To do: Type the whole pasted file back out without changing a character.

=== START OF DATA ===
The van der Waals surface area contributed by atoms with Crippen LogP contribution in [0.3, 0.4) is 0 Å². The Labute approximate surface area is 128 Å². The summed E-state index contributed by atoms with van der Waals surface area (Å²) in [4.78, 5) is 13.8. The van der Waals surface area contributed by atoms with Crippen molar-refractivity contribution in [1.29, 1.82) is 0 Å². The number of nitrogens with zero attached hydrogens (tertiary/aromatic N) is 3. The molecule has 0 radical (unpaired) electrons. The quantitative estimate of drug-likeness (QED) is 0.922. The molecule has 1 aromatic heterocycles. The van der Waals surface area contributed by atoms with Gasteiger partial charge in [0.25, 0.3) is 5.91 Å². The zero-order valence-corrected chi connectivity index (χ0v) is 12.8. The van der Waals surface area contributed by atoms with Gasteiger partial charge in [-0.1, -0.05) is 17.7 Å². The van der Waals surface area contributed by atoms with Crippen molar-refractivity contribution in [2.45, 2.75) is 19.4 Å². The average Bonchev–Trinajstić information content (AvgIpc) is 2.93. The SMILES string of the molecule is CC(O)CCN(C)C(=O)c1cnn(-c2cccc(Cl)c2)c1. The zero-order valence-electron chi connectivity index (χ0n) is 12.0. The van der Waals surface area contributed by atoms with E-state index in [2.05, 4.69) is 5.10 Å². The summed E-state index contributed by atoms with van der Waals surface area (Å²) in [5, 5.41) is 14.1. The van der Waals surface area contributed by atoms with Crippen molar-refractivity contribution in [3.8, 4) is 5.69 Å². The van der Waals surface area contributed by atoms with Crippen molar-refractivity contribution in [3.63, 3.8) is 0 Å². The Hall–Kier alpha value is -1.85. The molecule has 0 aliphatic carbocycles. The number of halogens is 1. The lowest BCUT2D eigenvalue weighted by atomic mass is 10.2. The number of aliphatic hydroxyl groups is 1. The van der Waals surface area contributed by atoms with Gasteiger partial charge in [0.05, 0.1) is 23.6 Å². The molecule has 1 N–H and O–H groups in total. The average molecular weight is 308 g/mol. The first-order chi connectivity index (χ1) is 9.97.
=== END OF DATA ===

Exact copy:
The van der Waals surface area contributed by atoms with Crippen LogP contribution in [0.3, 0.4) is 0 Å². The Labute approximate surface area is 128 Å². The summed E-state index contributed by atoms with van der Waals surface area (Å²) in [4.78, 5) is 13.8. The van der Waals surface area contributed by atoms with Crippen molar-refractivity contribution in [1.29, 1.82) is 0 Å². The number of nitrogens with zero attached hydrogens (tertiary/aromatic N) is 3. The molecule has 0 radical (unpaired) electrons. The quantitative estimate of drug-likeness (QED) is 0.922. The molecule has 1 aromatic heterocycles. The van der Waals surface area contributed by atoms with Gasteiger partial charge in [0.25, 0.3) is 5.91 Å². The zero-order valence-corrected chi connectivity index (χ0v) is 12.8. The van der Waals surface area contributed by atoms with Gasteiger partial charge in [-0.1, -0.05) is 17.7 Å². The van der Waals surface area contributed by atoms with Crippen molar-refractivity contribution in [2.45, 2.75) is 19.4 Å². The average Bonchev–Trinajstić information content (AvgIpc) is 2.93. The SMILES string of the molecule is CC(O)CCN(C)C(=O)c1cnn(-c2cccc(Cl)c2)c1. The zero-order valence-electron chi connectivity index (χ0n) is 12.0. The van der Waals surface area contributed by atoms with E-state index in [2.05, 4.69) is 5.10 Å². The summed E-state index contributed by atoms with van der Waals surface area (Å²) in [5, 5.41) is 14.1. The van der Waals surface area contributed by atoms with Crippen molar-refractivity contribution in [3.8, 4) is 5.69 Å². The van der Waals surface area contributed by atoms with Crippen molar-refractivity contribution in [3.63, 3.8) is 0 Å². The Hall–Kier alpha value is -1.85. The molecule has 0 aliphatic carbocycles. The number of halogens is 1. The lowest BCUT2D eigenvalue weighted by atomic mass is 10.2. The number of aliphatic hydroxyl groups is 1. The van der Waals surface area contributed by atoms with Gasteiger partial charge in [0.05, 0.1) is 23.6 Å². The molecule has 1 N–H and O–H groups in total. The average molecular weight is 308 g/mol. The first-order chi connectivity index (χ1) is 9.97.